Sunday, 13 April 2014

SPF, PA+++, Broad Spectrum labels - what do they mean?

Sunscreen is an essential step in our daily skincare routine before stepping out of the house.


What do we really know about "sunscreen"?

I always noticed how the labels on sunscreen bottles / make-up base products stating "SPF 30 PA+++" etc. And I feel secure buying product that are labelled with SPF & PA +++ labels cos basically, that means protection for UVA & UVB - that's enough information to make me feel secure.

THEN recently, I started spotting "new" labels that indicate
"SPF 30" and  "PA+++" and  "Broad Spectrum" all at once!

So, what do they really mean? (I try not to question too much as I am not an aspiring cosmetic scientist or anything like that, but couldn't help it!)

The best answer I got when I asked around was:

"It means it covers/protects you from a broad-er spectrum of light." or
"It protects you from UVA and UVB."

Frankly - I don't quite get it. Then why do they need to indicate "Broad Spectrum" if it was really just the same function as a PA+++ value?

Maybe I am too dense, but I think there MUST be a better explanation to what these labels mean.

Hence, my quest begun!

In short, this product featuring all 3 labels means it has UVA and UVB protection (possibly even some UVC protection, though UVC supposedly doesn't reach earth atmosphere)

"PA+++" being graded by Japanese system for Sun Protection, while "Broad Spectrum"being graded by the U.S FDA (U.S Food and Drug Administration).

In long - read on..

Because I was curious and have done a fair bit of research on the different labels, (which I thought is pretty interesting and enlightening!) I just wanted to summarize all the sources added together (in details) with a tad of "personal touch".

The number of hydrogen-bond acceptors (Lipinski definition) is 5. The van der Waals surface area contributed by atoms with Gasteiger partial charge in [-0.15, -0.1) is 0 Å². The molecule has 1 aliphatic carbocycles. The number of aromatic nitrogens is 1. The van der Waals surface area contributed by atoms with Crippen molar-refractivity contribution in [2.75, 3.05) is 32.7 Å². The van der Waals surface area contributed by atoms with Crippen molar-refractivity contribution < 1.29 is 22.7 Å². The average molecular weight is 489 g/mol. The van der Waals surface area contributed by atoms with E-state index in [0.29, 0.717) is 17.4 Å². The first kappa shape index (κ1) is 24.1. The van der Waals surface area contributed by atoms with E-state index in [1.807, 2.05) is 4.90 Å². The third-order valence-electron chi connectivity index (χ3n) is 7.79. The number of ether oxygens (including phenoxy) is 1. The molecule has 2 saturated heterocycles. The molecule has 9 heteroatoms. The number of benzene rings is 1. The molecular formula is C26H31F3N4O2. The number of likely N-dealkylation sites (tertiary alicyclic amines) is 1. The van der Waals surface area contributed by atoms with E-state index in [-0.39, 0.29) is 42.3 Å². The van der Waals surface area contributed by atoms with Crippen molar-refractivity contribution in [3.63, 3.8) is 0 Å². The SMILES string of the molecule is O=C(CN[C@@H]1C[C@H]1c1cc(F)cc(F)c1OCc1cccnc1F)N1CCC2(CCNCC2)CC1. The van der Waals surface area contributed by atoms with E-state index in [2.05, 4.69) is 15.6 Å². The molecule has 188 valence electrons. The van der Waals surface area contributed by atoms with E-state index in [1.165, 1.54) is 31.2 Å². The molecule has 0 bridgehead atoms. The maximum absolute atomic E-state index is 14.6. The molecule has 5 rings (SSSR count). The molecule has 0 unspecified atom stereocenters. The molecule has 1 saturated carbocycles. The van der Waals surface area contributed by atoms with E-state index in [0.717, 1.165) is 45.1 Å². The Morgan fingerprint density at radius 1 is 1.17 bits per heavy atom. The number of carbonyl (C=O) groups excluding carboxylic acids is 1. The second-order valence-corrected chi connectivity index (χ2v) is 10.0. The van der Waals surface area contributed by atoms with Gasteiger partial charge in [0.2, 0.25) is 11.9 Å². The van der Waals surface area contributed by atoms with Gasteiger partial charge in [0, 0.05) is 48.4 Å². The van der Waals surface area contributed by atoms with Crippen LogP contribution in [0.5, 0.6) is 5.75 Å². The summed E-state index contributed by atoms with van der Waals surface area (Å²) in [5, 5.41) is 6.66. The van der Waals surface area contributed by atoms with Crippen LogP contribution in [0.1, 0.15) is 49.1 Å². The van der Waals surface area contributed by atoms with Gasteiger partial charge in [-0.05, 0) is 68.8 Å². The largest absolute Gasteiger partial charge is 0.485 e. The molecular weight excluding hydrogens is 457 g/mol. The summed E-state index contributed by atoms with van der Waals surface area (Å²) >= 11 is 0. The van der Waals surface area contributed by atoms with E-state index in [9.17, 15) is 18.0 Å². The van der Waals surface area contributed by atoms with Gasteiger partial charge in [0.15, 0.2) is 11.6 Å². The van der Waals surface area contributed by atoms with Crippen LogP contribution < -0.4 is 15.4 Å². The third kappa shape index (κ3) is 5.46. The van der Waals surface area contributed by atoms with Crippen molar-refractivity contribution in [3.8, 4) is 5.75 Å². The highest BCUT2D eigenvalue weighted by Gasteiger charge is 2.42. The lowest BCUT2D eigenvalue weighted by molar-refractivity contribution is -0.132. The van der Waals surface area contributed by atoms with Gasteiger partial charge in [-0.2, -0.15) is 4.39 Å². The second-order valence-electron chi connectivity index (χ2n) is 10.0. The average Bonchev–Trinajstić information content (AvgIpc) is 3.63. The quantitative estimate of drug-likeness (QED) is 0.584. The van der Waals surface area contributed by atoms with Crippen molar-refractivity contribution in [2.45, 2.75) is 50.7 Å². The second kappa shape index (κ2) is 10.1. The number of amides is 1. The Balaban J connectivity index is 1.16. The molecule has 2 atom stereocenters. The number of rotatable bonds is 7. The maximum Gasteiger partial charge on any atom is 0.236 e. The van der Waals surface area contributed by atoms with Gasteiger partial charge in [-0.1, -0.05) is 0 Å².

We all know that the Sun causes us sunburns and premature aging - hence, applying SPF is an important routine before stepping out of the house. And - that is about all we know. (At least that WAS all I knew before this!) 

UVA, B, C ; The Light Spectrum ; What are these?!

In order to understand these labels and how much of these stuff is necessary,  it is important to first know about the "light spectrum". 

I combined 2 images from 2 different sources and added in my own text in blue to explain.

The shorter the wavelength, the more powerful it is and the shorter distance it can travel.
Think X-ray VS Radio frequency - we all know X-ray is super powerful, but you must be in a close proximity for it to reach you, yet on the other end, radio frequency are non-harmful and can travel long-long-long distances!

Visible light - (as we can all recognize when we see one) is a rainbow spectrum of 7 different colors. That is called "visible light", it's not harmful, ending with violet light.

So right before that comes Ultra Violet Light aka UV ray - yes - your UVA, UVB, UVC rays that burns and age your skin.

Each of it's "detrimental" function.
UVA - Causes major skin aging & wrinkling; Penetrates more deeply into the skin than UVB; Penetrates clouds & glass. (There's even UVA I and UVA II, read more here)

UVB - Causes sunburn; Does not significantly penetrate glass.

UVC - Most harmful as it can cause blindness & cancer; Thank God it is blocked by the Ozone layer.

(That's why we need to care about the environment and prevent Ozone depletion!)

So, What is SPF?

- SPF = Sun Protection Factor = Protection from UVB (Sun burns) NOT UVA.

The SPF number determines 2 things:
(1) Estimated length of time before you get burn;
(2) How much UVB rays are being blocked.